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SECONDARY TREATMENT
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MIKERAPHONE posted:
I had an RP performed August 16, 2012: Gleason 3 + 4 = 7, with a positive margin; all of my post-surgery PSA test results (every 3 months) were undetectable (< 0.05), all tested by same lab.Well my last PSA test came back detectable at 0.028, tested by a different laboratory and my urologist is talking secondary treatment. From my understanding BCR is 0.2 and rising! Why would the other laboratory report a detectable PSA level when clearly 0.028 is lower than 0.05 ng/ml? Should I be concerned about this and rush into secondary treatment ? I have a retest sceduled if it comes back at lets say 0.030 which is only a slight rise should i then think about secondary treatment ? Please help !
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billh99 responded:
Different labs use different methods and different levels of detectability.

I used to get my test through my urologist who used LabCorp. I never saw the actual report, just "Undetectable" from the doctor.

The last one was through my PCP and he used Quest Diagnostics. And I got a copy of the actual lab report.

It is shows <0.02.
And has these comments "PSA values obtained with different assay methods or kits can not be used interchaneably".
Along with a statement that limit of accuracy for there test is 0.02.

Also there is a note that reagent was changed on 2/3/13 and the new lower level is 0.02 I have not idea of what is was before that from Quest.

Also this needs to be a Post-Prostatectomy PSA, which is a high sensitivity test, and it is different from the standard PSA.

I had to educate my PCP on the difference.

http://www.ncbi.nlm.nih.gov/pubmed/16921049

CONCLUSION: BCR defined as a PSA value of at least 0.4 ng/mL followed by another increase best explains the development of distant metastasis among 10 candidate definitions, after controlling for clinical variables and the use of secondary therapy. On the basis of this evidence, we propose that this definition be adopted as the standard for reporting the outcome of RP.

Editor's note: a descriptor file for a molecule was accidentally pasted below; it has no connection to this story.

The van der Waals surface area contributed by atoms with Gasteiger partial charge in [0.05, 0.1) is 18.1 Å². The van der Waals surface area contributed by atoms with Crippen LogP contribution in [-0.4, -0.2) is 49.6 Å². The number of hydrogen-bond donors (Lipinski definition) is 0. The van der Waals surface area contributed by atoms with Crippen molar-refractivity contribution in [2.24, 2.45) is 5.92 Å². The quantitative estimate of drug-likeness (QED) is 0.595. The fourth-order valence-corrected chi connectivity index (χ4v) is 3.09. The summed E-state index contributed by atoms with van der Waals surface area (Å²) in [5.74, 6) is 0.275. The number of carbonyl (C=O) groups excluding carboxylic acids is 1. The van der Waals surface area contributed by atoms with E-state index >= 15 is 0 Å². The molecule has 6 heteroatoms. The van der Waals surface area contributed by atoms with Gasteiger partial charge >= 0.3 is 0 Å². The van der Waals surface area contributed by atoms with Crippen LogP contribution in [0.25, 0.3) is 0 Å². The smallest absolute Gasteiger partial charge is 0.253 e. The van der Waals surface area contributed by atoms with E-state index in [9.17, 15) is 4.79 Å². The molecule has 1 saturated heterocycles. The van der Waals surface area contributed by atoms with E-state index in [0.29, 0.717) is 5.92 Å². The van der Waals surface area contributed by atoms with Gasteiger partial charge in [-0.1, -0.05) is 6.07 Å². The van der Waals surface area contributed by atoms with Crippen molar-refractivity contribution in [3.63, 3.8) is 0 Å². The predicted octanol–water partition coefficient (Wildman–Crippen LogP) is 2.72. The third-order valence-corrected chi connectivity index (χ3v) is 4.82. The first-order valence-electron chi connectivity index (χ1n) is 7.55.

More details http://www.medicalnewstoday.com/releases/57270.php

John Hopkins starts at 02, but mainly looks at time to double.
http://urology.jhu.edu/newsletter/prostate_cancer829.php
 
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MIKERAPHONE replied to billh99's response:
Bill in your opinion are my numbers ok or worrisome ? If my retest ( different lab again ) comes back say around 0.030 which is a slight increase from 0.028 should i be concerned ?
 
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billh99 replied to MIKERAPHONE's response:
From my understanding that if you go to different lab that you really can't make a comparison.

And I suspect that at the same lab you could get tests day after day and see fluctuations of more from 0.028 and 0.0030.

I know nothing of you history or age, but for me I would be concerned, but not really worried until I saw 0.20. And then I would be figuring out if it was the right time or to wait to see how long it took to double or to wait for 0.4 or ?
 
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MIKERAPHONE replied to billh99's response:
Bill I understand that different labs may unveil different results . Do you think it's possible that my psa has been between 0.028 and 0.030 since my surgery 08/16/2013 anyway ? Remember the first couple of psa test ( same lab ) post surgery were <0.05 and if that is the case then my psa has been stable and not rising since those resullts are lower ?
 
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billh99 replied to MIKERAPHONE's response:
That is possible, but I really don't know.
 
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Basir U Tareen, MD responded:
Labs can vary. You should also inquire as to whether it in an ultra-sensitive PSA test or not. Different institutions use different PSA cutoffs to define BCR. HIstorically is was .4 and in some cases .2. In real life, we know on an ultra-sensitive PSA it should definitely be less than .1.

Bottom line is I would recheck it. a BCR will be obvious in that the rate will rise.


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